I'm sure this location used to be the home of a couple of Tamworths a few years ago. You know the ones I mean, a little bit on the red side of pig coloured and a bit like those two who got all the publicity a few years back, when they escaped and went on the run.
I remember seeing a pair of decidedly Tamworth looking porkers residing at this location on a previous trip past, but this time being a far more inclement occasion, the residents were staying well out of sight, safe indoors and probably watching television.
Now please stop the tittering! Yes, you, madam, in the second row. I did say watching television. Actually that's exactly what has prompted this entire epistle this month, the fact that our dear little piggy friends were indoors and were probably watching television.
Now, I should think it's pretty unlikely that most of you regular devotees have driven past this particular pigsty in recent weeks, so I'm going to have to explain the reason for my reasoning about the trotters turning on the television, aren't I?
It's all right, you're quite safe, Nick Harvey hasn't accepted that part time job driving the detector van, or anything sinister like that. No, it's far simpler than that, I just used my ordinary powers of observation and nothing more than that.
I doubt it's the pigs who've done it themselves in any case. I suspect they've had a little bit of help from their owner. Last time I was chatting with a pig friend of mine, he didn't show an awful lot of expertise at handling a screwdriver, so I expect human help was at hand on this occasion.
You see, the pigsty has a television aerial adorning its roof.
I couldn't quite believe my eyes at first and nearly had to stop and drive past again, but it's definitely there. Pigsty, roof, television aerial. No doubt about it.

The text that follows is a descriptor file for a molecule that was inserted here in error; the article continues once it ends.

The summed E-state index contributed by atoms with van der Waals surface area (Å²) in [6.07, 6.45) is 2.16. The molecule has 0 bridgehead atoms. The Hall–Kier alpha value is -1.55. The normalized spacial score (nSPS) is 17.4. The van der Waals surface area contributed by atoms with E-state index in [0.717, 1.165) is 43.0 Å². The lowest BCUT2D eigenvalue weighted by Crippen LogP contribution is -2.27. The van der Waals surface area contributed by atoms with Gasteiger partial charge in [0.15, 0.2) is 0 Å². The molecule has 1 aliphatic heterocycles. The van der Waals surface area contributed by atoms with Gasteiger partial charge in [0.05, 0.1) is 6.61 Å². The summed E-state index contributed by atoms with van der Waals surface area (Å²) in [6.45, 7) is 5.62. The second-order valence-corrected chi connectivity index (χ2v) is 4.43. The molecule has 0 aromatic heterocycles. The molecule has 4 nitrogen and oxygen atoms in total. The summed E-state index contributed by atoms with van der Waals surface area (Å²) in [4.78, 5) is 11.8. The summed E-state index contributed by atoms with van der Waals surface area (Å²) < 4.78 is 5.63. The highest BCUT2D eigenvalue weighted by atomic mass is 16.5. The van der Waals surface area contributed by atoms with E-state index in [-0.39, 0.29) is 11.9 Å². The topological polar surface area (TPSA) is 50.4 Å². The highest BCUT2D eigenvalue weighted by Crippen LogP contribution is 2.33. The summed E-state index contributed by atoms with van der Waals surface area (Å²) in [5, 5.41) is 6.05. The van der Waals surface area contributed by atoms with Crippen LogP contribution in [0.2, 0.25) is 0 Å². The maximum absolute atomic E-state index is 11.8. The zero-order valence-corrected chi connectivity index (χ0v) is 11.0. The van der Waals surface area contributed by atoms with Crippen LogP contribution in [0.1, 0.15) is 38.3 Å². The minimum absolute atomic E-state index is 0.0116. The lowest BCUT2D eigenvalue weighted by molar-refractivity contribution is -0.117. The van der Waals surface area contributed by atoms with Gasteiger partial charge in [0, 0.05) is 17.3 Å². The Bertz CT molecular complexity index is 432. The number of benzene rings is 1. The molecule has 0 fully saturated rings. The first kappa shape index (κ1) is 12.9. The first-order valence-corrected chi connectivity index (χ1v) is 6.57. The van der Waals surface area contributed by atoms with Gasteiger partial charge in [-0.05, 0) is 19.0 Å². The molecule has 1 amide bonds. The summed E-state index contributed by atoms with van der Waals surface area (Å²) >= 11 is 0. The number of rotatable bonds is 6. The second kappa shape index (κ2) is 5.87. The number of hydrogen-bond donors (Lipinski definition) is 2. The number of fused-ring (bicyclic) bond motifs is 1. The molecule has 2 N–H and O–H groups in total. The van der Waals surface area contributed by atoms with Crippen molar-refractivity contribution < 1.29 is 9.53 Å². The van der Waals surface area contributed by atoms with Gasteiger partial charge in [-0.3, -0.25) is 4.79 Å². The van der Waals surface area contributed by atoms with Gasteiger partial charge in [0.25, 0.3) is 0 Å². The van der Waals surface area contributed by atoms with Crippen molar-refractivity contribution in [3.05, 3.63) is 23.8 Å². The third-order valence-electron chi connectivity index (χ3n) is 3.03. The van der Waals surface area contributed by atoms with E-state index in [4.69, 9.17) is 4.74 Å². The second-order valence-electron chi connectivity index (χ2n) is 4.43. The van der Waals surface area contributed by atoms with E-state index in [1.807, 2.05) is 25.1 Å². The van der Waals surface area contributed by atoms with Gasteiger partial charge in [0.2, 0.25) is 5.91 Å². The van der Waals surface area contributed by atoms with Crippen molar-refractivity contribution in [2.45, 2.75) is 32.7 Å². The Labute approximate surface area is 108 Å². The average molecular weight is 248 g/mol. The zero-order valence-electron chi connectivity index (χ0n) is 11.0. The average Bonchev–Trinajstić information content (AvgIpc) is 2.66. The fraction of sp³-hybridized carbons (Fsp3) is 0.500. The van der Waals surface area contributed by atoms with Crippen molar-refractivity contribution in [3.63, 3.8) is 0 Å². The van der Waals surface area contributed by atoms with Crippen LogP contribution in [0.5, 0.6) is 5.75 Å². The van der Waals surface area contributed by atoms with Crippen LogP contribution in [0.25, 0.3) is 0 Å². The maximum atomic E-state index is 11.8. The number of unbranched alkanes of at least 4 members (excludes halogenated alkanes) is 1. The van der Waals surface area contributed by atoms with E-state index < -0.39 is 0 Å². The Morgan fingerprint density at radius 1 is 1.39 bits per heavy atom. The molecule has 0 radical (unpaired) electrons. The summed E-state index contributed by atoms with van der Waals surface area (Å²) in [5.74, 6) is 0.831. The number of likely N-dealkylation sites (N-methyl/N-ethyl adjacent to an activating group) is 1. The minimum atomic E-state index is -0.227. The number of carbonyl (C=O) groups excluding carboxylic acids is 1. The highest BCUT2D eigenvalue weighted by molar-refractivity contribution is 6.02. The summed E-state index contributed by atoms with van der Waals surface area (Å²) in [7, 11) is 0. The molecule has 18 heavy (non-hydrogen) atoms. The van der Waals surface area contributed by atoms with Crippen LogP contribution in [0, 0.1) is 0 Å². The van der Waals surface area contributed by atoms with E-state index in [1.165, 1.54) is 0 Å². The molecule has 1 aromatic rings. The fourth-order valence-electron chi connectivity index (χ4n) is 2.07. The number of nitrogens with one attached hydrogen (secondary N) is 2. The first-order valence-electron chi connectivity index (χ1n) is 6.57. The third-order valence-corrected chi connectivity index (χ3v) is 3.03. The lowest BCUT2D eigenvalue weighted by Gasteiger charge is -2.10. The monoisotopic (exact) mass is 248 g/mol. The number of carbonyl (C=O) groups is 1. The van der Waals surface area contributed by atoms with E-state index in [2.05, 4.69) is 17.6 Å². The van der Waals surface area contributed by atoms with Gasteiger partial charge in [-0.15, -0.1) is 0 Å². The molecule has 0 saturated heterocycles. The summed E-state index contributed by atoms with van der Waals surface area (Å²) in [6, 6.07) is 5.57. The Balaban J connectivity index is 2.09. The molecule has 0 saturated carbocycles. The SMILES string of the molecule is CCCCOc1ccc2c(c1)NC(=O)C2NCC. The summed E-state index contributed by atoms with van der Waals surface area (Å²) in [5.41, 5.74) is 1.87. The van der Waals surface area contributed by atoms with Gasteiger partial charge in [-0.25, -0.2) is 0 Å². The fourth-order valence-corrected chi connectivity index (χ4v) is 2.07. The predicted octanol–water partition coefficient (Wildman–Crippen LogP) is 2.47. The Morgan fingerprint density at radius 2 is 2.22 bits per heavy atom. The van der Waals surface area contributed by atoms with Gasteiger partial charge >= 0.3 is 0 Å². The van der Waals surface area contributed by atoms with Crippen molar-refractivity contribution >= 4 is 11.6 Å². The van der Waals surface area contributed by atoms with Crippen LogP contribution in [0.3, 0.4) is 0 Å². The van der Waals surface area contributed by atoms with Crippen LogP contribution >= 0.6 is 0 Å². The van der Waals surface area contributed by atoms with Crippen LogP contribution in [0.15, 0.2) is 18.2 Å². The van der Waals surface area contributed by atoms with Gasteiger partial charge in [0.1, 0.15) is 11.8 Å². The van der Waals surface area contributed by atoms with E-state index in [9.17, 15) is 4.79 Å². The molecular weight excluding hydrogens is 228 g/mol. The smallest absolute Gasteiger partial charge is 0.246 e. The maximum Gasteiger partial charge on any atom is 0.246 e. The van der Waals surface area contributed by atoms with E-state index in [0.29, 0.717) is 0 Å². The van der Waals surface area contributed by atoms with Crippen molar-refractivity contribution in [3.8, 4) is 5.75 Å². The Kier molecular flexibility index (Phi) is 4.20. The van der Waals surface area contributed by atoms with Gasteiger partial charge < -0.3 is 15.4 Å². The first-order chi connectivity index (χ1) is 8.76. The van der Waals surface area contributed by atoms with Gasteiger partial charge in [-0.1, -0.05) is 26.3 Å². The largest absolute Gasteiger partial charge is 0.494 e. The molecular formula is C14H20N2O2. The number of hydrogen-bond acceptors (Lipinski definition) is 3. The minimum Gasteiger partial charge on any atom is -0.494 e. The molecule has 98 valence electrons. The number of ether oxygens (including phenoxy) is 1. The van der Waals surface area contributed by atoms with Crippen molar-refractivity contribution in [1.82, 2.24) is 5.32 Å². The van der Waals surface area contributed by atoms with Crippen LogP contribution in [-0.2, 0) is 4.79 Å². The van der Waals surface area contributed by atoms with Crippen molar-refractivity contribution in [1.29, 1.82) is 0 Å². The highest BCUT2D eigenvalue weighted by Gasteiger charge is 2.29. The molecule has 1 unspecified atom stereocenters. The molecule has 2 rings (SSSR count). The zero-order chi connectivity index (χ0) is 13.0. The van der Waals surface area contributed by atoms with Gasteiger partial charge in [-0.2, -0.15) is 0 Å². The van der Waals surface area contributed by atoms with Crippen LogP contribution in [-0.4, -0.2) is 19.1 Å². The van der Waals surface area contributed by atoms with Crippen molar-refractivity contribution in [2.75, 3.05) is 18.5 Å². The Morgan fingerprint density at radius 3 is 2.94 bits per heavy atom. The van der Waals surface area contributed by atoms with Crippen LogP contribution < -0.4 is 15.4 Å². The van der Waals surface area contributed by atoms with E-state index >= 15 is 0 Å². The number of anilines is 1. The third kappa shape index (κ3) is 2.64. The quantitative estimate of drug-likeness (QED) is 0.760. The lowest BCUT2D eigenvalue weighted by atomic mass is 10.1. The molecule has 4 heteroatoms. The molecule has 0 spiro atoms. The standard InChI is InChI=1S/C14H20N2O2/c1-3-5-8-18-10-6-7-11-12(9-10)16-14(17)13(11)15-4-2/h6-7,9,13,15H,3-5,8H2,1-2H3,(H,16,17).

Quite probably it's only a jolly jape by their owner in order to attract the attention of passing motorists and put them off a bit, but not having taken the opportunity to pop indoors and visit with Mr and Mrs Porker, who am I to say that there isn't actually a television on the bottom end of that wire?
If it's still the Tamworths residing there, perhaps they had it installed specially, so they could watch that BBC programme about their relatives' heroic escapade.
Either way, it's an interesting, if slightly confusing sight. I'd have expected a few more tyre tracks leading off the road and almost into Mr and Mrs Porker's field, where the odd driver or five had been too busy looking at the aerial to see where they were driving.
I've heard (or ought that to be herd) of cows that are encouraged to be slightly more generous with their milk by giving them a radio to listen to and I'm sure a similar trial has been held with hens and eggs, but quite where televisions and pigs go together, I'm none too sure.
The only certain thing is that, contrary to the popular misconception, the inside of Mr and Mrs Porker's dwelling will be well clean enough to accommodate the television; not to mention a computer, so they can read all about themselves here, and probably a couple of those empty three players for the piglets to enjoy.
I wonder if they're on broadband? If they are, they could download all of Pinky and Perky's greatest hits, couldn't they?
On that rather dubious note, it might be best for me to emulate our piggy friends and stay well out of sight, safe indoors and probably watching television.
We'll leave it there, then, and I'll hide away until next month. April 1st will be the date for the next load of this magnificent manure, so make sure you're around to join me then. Right, I'm off, where's me bacon slicer?